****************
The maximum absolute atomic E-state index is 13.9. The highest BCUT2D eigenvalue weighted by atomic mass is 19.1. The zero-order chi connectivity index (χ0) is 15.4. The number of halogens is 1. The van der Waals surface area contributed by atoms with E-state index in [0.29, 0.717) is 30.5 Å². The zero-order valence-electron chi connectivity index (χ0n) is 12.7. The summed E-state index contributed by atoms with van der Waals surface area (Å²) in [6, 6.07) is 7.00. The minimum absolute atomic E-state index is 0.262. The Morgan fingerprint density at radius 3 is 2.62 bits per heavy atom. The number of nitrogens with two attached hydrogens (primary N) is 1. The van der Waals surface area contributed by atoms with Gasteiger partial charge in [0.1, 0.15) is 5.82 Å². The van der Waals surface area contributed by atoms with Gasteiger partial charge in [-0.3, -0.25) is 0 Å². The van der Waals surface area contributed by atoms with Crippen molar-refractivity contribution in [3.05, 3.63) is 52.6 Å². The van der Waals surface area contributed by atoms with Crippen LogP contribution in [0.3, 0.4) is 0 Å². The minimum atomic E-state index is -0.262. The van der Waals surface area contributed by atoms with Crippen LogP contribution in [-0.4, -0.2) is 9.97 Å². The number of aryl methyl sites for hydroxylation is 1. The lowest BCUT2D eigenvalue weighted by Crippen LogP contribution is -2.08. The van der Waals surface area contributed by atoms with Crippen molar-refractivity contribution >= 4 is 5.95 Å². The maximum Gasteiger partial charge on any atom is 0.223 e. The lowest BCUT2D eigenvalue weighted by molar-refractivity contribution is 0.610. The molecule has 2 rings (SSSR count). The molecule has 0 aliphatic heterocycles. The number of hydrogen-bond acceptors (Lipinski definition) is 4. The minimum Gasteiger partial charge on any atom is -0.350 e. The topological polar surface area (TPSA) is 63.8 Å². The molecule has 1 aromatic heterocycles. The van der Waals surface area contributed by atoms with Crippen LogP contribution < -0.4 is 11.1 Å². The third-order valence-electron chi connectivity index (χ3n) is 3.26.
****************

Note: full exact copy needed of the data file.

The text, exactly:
The maximum absolute atomic E-state index is 13.9. The highest BCUT2D eigenvalue weighted by atomic mass is 19.1. The zero-order chi connectivity index (χ0) is 15.4. The number of halogens is 1. The van der Waals surface area contributed by atoms with E-state index in [0.29, 0.717) is 30.5 Å². The zero-order valence-electron chi connectivity index (χ0n) is 12.7. The summed E-state index contributed by atoms with van der Waals surface area (Å²) in [6, 6.07) is 7.00. The minimum absolute atomic E-state index is 0.262. The Morgan fingerprint density at radius 3 is 2.62 bits per heavy atom. The number of nitrogens with two attached hydrogens (primary N) is 1. The van der Waals surface area contributed by atoms with Gasteiger partial charge in [0.1, 0.15) is 5.82 Å². The van der Waals surface area contributed by atoms with Gasteiger partial charge in [-0.3, -0.25) is 0 Å². The van der Waals surface area contributed by atoms with Crippen molar-refractivity contribution in [3.05, 3.63) is 52.6 Å². The van der Waals surface area contributed by atoms with Crippen LogP contribution in [0.3, 0.4) is 0 Å². The minimum atomic E-state index is -0.262. The van der Waals surface area contributed by atoms with Crippen LogP contribution in [-0.4, -0.2) is 9.97 Å². The number of aryl methyl sites for hydroxylation is 1. The lowest BCUT2D eigenvalue weighted by Crippen LogP contribution is -2.08. The van der Waals surface area contributed by atoms with Crippen molar-refractivity contribution >= 4 is 5.95 Å². The maximum Gasteiger partial charge on any atom is 0.223 e. The lowest BCUT2D eigenvalue weighted by molar-refractivity contribution is 0.610. The molecule has 2 rings (SSSR count). The molecule has 0 aliphatic heterocycles. The number of hydrogen-bond acceptors (Lipinski definition) is 4. The minimum Gasteiger partial charge on any atom is -0.350 e. The topological polar surface area (TPSA) is 63.8 Å². The molecule has 1 aromatic heterocycles. The van der Waals surface area contributed by atoms with Crippen LogP contribution < -0.4 is 11.1 Å². The third-order valence-electron chi connectivity index (χ3n) is 3.26.